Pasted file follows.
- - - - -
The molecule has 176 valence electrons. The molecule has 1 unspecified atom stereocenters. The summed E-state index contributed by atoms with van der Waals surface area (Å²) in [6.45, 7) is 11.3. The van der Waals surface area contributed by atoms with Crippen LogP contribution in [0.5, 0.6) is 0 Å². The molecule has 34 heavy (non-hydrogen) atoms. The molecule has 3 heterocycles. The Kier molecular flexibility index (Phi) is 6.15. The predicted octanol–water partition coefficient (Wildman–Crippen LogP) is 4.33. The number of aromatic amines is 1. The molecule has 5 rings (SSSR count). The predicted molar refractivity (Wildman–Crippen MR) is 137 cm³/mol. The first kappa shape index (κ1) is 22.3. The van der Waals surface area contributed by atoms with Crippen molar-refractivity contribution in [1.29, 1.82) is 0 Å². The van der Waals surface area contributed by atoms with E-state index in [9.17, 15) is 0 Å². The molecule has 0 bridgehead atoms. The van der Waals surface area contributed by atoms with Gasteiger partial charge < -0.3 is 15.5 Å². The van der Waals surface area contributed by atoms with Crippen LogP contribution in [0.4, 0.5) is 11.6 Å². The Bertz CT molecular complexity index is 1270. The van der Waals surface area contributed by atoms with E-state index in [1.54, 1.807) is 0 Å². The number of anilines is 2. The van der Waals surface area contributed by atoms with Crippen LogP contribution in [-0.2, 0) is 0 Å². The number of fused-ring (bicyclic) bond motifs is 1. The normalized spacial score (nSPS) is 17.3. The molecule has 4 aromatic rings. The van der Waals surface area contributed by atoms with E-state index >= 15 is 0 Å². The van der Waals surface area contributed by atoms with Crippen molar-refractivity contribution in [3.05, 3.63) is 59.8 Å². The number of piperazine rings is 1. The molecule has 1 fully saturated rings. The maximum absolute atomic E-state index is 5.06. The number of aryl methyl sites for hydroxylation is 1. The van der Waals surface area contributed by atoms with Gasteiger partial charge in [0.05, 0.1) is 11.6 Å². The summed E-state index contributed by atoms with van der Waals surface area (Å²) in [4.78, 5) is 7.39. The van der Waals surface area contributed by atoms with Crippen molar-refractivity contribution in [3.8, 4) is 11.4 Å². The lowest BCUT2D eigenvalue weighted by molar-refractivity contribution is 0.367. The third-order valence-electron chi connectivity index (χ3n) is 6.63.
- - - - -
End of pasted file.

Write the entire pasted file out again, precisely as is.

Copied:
The molecule has 176 valence electrons. The molecule has 1 unspecified atom stereocenters. The summed E-state index contributed by atoms with van der Waals surface area (Å²) in [6.45, 7) is 11.3. The van der Waals surface area contributed by atoms with Crippen LogP contribution in [0.5, 0.6) is 0 Å². The molecule has 34 heavy (non-hydrogen) atoms. The molecule has 3 heterocycles. The Kier molecular flexibility index (Phi) is 6.15. The predicted octanol–water partition coefficient (Wildman–Crippen LogP) is 4.33. The number of aromatic amines is 1. The molecule has 5 rings (SSSR count). The predicted molar refractivity (Wildman–Crippen MR) is 137 cm³/mol. The first kappa shape index (κ1) is 22.3. The van der Waals surface area contributed by atoms with Crippen molar-refractivity contribution in [1.29, 1.82) is 0 Å². The van der Waals surface area contributed by atoms with E-state index in [9.17, 15) is 0 Å². The molecule has 0 bridgehead atoms. The van der Waals surface area contributed by atoms with Gasteiger partial charge < -0.3 is 15.5 Å². The van der Waals surface area contributed by atoms with Crippen LogP contribution in [0.4, 0.5) is 11.6 Å². The Bertz CT molecular complexity index is 1270. The van der Waals surface area contributed by atoms with E-state index in [1.54, 1.807) is 0 Å². The number of anilines is 2. The van der Waals surface area contributed by atoms with Crippen LogP contribution in [-0.2, 0) is 0 Å². The number of fused-ring (bicyclic) bond motifs is 1. The normalized spacial score (nSPS) is 17.3. The molecule has 4 aromatic rings. The van der Waals surface area contributed by atoms with E-state index >= 15 is 0 Å². The van der Waals surface area contributed by atoms with Crippen molar-refractivity contribution in [3.05, 3.63) is 59.8 Å². The number of piperazine rings is 1. The molecule has 1 fully saturated rings. The maximum absolute atomic E-state index is 5.06. The number of aryl methyl sites for hydroxylation is 1. The van der Waals surface area contributed by atoms with Gasteiger partial charge in [0.05, 0.1) is 11.6 Å². The summed E-state index contributed by atoms with van der Waals surface area (Å²) in [4.78, 5) is 7.39. The van der Waals surface area contributed by atoms with Crippen molar-refractivity contribution in [3.8, 4) is 11.4 Å². The lowest BCUT2D eigenvalue weighted by molar-refractivity contribution is 0.367. The third-order valence-electron chi connectivity index (χ3n) is 6.63.